“We don’t develop courage by being happy every day. We develop it by surviving difficult times and challenging adversity”
– Barbara De Angelis –
A few weeks ago my white little fuzzball (also known as Jamie the gerbil) was making strange movements in his cage. As any caring pet owner would do, I plucked him out of his unnatural habitat and checked him for physical discomfort, and boy were we in for a treat!
Turned out my little furry clutz had managed to sprain his left front paw! I still don’t know how he did it, but he did it.
So, as any caring pet owner would do, I took him to the vet. She was the one who verified my darling’s paw problems and gave me pain killers to soothe him.
All throughout this week, and a bit from the week before, I faced an adversity of my own. For my course I have to coach at least two “strangers” in order to work up some experience outside of class. I recruited people at the start of May (I just like to get my homework done early, alright?) and had found two women willing (and quite excited) to start this coaching trial with me. They were okay with it not happening until the end of June at the very least, due to requirements I had yet to meet.
Last week I thought it best to start contacting my coachees again in order to schedule an intake, after which we could start with our coaching sessions.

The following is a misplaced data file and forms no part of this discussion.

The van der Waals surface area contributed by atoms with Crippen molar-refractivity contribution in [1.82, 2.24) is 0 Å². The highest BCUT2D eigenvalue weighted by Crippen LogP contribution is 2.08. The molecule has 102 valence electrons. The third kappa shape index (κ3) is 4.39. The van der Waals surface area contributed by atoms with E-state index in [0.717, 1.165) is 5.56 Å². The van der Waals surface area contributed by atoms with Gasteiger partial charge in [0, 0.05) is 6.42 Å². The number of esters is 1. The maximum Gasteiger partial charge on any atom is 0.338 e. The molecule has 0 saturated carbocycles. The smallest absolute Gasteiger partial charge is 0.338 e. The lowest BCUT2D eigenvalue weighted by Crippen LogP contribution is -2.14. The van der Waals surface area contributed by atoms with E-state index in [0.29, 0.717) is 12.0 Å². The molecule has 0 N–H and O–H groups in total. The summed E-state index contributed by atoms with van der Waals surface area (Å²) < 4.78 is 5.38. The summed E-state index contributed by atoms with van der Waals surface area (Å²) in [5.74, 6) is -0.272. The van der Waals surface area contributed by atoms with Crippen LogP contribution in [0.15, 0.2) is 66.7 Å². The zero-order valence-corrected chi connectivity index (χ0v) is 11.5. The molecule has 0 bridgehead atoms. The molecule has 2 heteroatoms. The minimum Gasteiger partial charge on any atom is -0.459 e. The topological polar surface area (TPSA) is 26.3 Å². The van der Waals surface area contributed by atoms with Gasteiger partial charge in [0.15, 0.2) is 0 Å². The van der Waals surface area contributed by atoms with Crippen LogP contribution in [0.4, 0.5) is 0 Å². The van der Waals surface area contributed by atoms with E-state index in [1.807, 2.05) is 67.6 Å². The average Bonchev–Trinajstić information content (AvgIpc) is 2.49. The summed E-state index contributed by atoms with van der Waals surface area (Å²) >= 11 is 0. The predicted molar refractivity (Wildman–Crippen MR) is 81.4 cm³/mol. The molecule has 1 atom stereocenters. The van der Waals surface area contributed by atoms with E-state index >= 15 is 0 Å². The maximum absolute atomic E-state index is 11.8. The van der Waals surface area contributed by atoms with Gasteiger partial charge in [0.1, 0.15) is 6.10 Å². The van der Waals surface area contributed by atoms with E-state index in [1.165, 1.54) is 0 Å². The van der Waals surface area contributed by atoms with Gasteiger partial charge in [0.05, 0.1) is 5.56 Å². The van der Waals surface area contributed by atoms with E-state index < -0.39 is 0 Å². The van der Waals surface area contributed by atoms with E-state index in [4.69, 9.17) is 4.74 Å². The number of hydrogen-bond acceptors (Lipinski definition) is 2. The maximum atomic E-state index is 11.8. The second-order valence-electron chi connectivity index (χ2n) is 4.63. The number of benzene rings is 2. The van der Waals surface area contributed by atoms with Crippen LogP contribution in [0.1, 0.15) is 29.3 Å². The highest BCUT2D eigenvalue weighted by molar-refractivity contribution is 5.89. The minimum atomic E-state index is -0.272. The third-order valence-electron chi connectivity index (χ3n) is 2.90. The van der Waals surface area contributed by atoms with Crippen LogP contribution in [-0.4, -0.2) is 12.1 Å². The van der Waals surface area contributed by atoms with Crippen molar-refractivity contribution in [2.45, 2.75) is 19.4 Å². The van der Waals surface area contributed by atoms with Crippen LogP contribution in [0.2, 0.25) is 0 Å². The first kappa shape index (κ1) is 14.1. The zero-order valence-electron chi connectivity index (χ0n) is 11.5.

That’s right, I got the clearance! I got all my required homework done in time and passed my first exam, so I am good to go!
But that’s about how far my luck went, because quickly I got my two replies: one of my coachees had just finished some coaching and, on second thought, didn’t think it would be a good idea to start with another series. And the second one was still excited, but confessed she’d been offered coaching by her employer as she is about to lose her job. I asked her if she didn’t think it would be too much to also start this trial with me (I kind-of-sort-of had a hunch – better to lose a coachee before you start the sessions than during) and after a few days she confessed she thought it was.
My adversity is thus losing my two trial coachees, just as I was given the goes on working with them.
However, I do have to give credits for the second one, because she knew someone who might be interested instead. So fingers crossed.
The only thing I can do now is go back to square one (I’ve been here so many times in so many different situations, maybe I should just build a house here and never leave again – but that’d be boring!). There’s nothing left but to search for new interested people, hoping it won’t take me too long to find two people willing to let me coach them. For free.
You’d think people would be falling over each other to get some free coaching, but unfortunately that’s not the case.
When Jamie hurt his paw he kept on going (with a little help from his brother Loki – it was so cute to see Loki bring food to Jamie, keep their nest in shape and come running whenever someone opened their cage. Just to check for intruders who might hurt his friend. We all need a friend like that). Even if he was in pain, or high on gerbil pain killers, he kept going. He never gave up. Cleaning himself with just one paw must have been excruciating, but Jamie did it. Having your food continuously drop from your grasp because you can’t use both of your paws to hold it up must have been frustrating, but Jamie did it.
Jamie overcame his adversity in the most natural way possible: because he had no choice. And just like him, I will overcome mine. Because I have no choice.